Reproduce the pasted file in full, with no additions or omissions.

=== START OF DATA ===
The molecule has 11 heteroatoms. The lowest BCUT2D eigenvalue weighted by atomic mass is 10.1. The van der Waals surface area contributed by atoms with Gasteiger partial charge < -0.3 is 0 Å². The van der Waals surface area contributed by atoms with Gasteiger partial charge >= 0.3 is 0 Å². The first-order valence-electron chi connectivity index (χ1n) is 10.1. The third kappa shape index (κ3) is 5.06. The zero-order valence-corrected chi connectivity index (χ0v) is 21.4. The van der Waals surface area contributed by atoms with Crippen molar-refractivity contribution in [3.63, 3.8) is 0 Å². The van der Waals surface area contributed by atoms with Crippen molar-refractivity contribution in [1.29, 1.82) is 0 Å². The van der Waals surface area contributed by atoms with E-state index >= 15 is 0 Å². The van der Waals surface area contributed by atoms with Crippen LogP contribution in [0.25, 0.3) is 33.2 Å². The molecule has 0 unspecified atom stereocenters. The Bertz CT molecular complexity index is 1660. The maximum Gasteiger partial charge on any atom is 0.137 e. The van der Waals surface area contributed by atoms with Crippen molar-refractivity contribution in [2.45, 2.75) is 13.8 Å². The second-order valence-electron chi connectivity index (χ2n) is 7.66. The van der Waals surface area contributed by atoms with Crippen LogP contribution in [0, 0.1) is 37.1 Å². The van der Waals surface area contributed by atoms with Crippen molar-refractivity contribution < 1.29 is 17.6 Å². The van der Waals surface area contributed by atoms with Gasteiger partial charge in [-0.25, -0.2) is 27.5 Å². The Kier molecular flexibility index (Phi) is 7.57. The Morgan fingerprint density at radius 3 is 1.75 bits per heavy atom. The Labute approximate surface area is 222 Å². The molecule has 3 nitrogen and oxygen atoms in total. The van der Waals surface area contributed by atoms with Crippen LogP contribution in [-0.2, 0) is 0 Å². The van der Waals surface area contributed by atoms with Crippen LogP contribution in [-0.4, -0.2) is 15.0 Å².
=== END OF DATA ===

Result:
The molecule has 11 heteroatoms. The lowest BCUT2D eigenvalue weighted by atomic mass is 10.1. The van der Waals surface area contributed by atoms with Gasteiger partial charge < -0.3 is 0 Å². The van der Waals surface area contributed by atoms with Gasteiger partial charge >= 0.3 is 0 Å². The first-order valence-electron chi connectivity index (χ1n) is 10.1. The third kappa shape index (κ3) is 5.06. The zero-order valence-corrected chi connectivity index (χ0v) is 21.4. The van der Waals surface area contributed by atoms with Crippen molar-refractivity contribution in [3.63, 3.8) is 0 Å². The van der Waals surface area contributed by atoms with Crippen molar-refractivity contribution in [1.29, 1.82) is 0 Å². The van der Waals surface area contributed by atoms with E-state index >= 15 is 0 Å². The van der Waals surface area contributed by atoms with Crippen LogP contribution in [0.25, 0.3) is 33.2 Å². The molecule has 0 unspecified atom stereocenters. The Bertz CT molecular complexity index is 1660. The maximum Gasteiger partial charge on any atom is 0.137 e. The van der Waals surface area contributed by atoms with Crippen molar-refractivity contribution in [2.45, 2.75) is 13.8 Å². The second-order valence-electron chi connectivity index (χ2n) is 7.66. The van der Waals surface area contributed by atoms with Crippen LogP contribution in [0, 0.1) is 37.1 Å². The van der Waals surface area contributed by atoms with Crippen molar-refractivity contribution < 1.29 is 17.6 Å². The van der Waals surface area contributed by atoms with Gasteiger partial charge in [-0.25, -0.2) is 27.5 Å². The Kier molecular flexibility index (Phi) is 7.57. The Morgan fingerprint density at radius 3 is 1.75 bits per heavy atom. The Labute approximate surface area is 222 Å². The molecule has 3 nitrogen and oxygen atoms in total. The van der Waals surface area contributed by atoms with Crippen LogP contribution in [-0.2, 0) is 0 Å². The van der Waals surface area contributed by atoms with Crippen LogP contribution in [-0.4, -0.2) is 15.0 Å².